Never assume an alligator is just basking in the sun and a slow creature. It can swim faster than you can paddle.

Be cautious during dawn, dusk, and dark as these are prime times gators are active.

If on a river cleanup, be mindful and aware of your surroundings.

What to do if attacked

Okefenokee Gator
Okefenokee Gator

According to Frank Mazziotti, professor of wildlife ecology at the University of Florida’s Fort Lauderdale Research and Education, and Ron Magill, wildlife expert and communications director of the Zoo Miami, there are a few points to try to remember when attacked by an alligator…

Fight Like Hell – If a gator grabs hold of you, there are a few things you can do. Most important, don’t give up.“Fight like hell. Don’t go willingly,” Mazziotti said. “The bigger fight you put up, the more likely it’s going to let you go and say, ‘This isn’t worth it.’

Smack the Snout – “Rather than try to open a gator’s jaws, which are extremely powerful, aim for where the animal is most vulnerable, like its snout.“Pop them on the snout. The tip of their snout is very sensitive. That might be able to get them to release you,” Magill said.

Gouge the Eyes – Jabbing a gator in the eyes may also make it release its bite, even for just a moment, allowing you to get away before it pulls you underwater. “The thing you want to stop them from doing is turning. They’ll grab, and they’ll start rolling to try to break off pieces to eat, and that’s the key thing,” Magill said. “You’ve got to hold on as hard as you can. And the other is to try to poke your fingers in their eyes. That’s easier said than done in that situation, of course, but that’s the best chance you have.”

If bitten, seek immediate medical attention as alligator bites often result in a serious infection.

If you encounter an alligator that is believed to pose a threat to people, pets, or property, call the FWC’s Nuisance Alligator Hotline, toll-free at 1-866-FWC-GATOR (392-4286).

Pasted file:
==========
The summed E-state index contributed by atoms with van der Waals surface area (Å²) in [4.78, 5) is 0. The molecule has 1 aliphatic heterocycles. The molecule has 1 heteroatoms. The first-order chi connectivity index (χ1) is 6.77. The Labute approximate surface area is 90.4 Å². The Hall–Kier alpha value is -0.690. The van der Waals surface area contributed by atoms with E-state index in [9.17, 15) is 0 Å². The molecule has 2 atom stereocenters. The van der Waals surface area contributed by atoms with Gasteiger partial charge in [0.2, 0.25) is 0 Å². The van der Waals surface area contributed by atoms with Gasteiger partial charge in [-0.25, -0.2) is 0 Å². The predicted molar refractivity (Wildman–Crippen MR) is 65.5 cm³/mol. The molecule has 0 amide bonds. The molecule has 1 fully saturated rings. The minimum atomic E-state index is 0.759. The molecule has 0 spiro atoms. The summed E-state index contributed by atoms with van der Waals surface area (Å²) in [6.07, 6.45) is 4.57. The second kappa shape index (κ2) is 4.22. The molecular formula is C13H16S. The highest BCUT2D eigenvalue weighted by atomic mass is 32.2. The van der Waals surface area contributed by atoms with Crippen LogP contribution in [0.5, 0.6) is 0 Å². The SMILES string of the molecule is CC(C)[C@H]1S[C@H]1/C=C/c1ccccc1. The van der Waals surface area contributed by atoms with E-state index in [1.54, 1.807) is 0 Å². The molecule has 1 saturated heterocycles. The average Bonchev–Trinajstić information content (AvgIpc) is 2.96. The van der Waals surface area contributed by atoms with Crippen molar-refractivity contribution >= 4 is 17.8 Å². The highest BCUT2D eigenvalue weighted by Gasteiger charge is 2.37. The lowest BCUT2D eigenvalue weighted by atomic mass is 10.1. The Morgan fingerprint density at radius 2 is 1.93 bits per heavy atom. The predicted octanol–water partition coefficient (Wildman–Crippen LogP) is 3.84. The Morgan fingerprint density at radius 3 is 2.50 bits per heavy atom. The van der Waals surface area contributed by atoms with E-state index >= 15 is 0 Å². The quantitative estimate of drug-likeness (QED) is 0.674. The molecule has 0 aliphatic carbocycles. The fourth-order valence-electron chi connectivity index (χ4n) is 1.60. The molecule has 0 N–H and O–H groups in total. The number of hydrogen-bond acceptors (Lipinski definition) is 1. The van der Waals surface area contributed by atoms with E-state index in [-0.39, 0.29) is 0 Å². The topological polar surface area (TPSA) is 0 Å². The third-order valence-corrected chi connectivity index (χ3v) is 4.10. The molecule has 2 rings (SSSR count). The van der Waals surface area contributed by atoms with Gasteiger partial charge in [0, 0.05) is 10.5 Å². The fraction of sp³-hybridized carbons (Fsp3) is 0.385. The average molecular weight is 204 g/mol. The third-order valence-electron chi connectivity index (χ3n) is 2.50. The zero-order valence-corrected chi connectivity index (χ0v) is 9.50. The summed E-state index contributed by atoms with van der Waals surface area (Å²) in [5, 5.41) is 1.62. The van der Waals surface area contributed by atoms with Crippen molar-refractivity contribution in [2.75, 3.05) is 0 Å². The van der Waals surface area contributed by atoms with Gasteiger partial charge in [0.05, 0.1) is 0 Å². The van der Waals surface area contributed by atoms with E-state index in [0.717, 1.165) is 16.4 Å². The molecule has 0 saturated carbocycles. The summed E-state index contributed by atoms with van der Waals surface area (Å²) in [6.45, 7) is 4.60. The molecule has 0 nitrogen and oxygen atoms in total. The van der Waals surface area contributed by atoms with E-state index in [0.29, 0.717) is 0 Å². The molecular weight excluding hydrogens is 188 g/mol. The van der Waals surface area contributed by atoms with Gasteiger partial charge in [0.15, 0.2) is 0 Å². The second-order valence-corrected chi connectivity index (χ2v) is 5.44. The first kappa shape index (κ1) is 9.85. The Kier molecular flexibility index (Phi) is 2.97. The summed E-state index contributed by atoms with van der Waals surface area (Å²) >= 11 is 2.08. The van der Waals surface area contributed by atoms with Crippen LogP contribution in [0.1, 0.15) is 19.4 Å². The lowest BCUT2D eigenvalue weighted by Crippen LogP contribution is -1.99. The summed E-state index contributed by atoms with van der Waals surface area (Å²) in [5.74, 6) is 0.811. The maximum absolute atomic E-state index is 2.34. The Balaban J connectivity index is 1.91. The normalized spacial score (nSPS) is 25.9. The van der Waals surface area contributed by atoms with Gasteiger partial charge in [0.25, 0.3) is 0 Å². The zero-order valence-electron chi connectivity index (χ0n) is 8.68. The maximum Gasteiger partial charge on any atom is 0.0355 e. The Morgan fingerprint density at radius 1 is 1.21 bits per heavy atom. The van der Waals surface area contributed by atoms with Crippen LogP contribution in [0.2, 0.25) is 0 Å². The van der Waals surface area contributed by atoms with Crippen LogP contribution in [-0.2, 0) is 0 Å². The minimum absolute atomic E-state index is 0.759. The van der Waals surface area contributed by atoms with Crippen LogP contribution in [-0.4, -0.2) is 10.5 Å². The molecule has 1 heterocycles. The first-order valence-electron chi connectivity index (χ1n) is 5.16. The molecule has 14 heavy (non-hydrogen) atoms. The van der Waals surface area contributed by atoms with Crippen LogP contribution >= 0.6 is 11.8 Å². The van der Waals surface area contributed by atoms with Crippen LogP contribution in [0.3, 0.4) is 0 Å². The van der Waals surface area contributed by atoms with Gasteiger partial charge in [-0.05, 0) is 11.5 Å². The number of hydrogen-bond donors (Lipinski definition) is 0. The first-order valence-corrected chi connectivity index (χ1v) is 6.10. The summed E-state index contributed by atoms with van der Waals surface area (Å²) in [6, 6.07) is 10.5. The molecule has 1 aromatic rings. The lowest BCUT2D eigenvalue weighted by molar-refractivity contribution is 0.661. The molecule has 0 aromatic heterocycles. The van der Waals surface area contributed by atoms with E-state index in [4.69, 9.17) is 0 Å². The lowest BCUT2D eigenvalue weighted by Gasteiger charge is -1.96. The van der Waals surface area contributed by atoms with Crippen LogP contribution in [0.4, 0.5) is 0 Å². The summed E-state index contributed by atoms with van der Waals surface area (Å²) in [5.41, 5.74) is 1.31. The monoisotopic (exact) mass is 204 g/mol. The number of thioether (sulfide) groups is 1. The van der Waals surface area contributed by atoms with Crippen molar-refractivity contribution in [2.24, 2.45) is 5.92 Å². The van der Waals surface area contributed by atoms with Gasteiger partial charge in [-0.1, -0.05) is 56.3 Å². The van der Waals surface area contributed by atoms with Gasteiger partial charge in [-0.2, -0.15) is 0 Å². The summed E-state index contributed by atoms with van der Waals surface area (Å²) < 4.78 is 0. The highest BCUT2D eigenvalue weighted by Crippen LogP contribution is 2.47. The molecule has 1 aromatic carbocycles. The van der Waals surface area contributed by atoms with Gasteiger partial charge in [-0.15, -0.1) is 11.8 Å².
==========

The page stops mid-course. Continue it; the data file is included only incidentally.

Human Alligator Incidentshttps://myfwc.com/media/1776/human-alligatorincidentfactsheet.pdf

Data & Facts

Gator in Duckweed
Gator lurking in Duckweed

The word “alligator” comes from the Spanish word “el lagarto,” which means “the lizard.”
The American alligator and dinosaurs are cousins. Both alligators and dinosaurs descended from a common ancestor more than 200 million years ago
Though many people are afraid of alligators, these animals keep to themselves and usually don’t attack humans unless they are threatened.

The alligator’s rough skin makes it look like a floating log, which is helpful when stalking prey.

An alligator has five toes on its front feet and four webbed toes on its back feet which help it swim.

An alligator can live for more than 50 years in captivity. The oldest alligator in captivity is over 76 years old and lives in a zoo in Siberia.

There are around 1.2 million alligators in Florida.

The American alligator is the official state reptile of Florida.

An alligator has roughly 80 teeth in its mouth at one time. As the teeth wear down they are replaced with new teeth. An average alligator can go through 2,000 to 3,000 teeth in a lifetime.

There are differences between alligators and crocodiles. Most noticeably, when an alligator’s mouth is closed you cannot see its teeth; when a crocodile’s mouth is closed, the fourth tooth on its lower jaw sticks out.

An alligator can rip and swallow its food, but it cannot chew.
An alligator can stay underwater without air for more than two hours.


Florida Fish and Wildlife Conservation Commission
Facts About AlligatorsBy Alina Bradford, Live Science Contributor | October 22, 2014 08:25 pm ET
Florida Alligator Marketing and Educationhttps://www.florida-alligator.com/General-Information/Alligator-Facts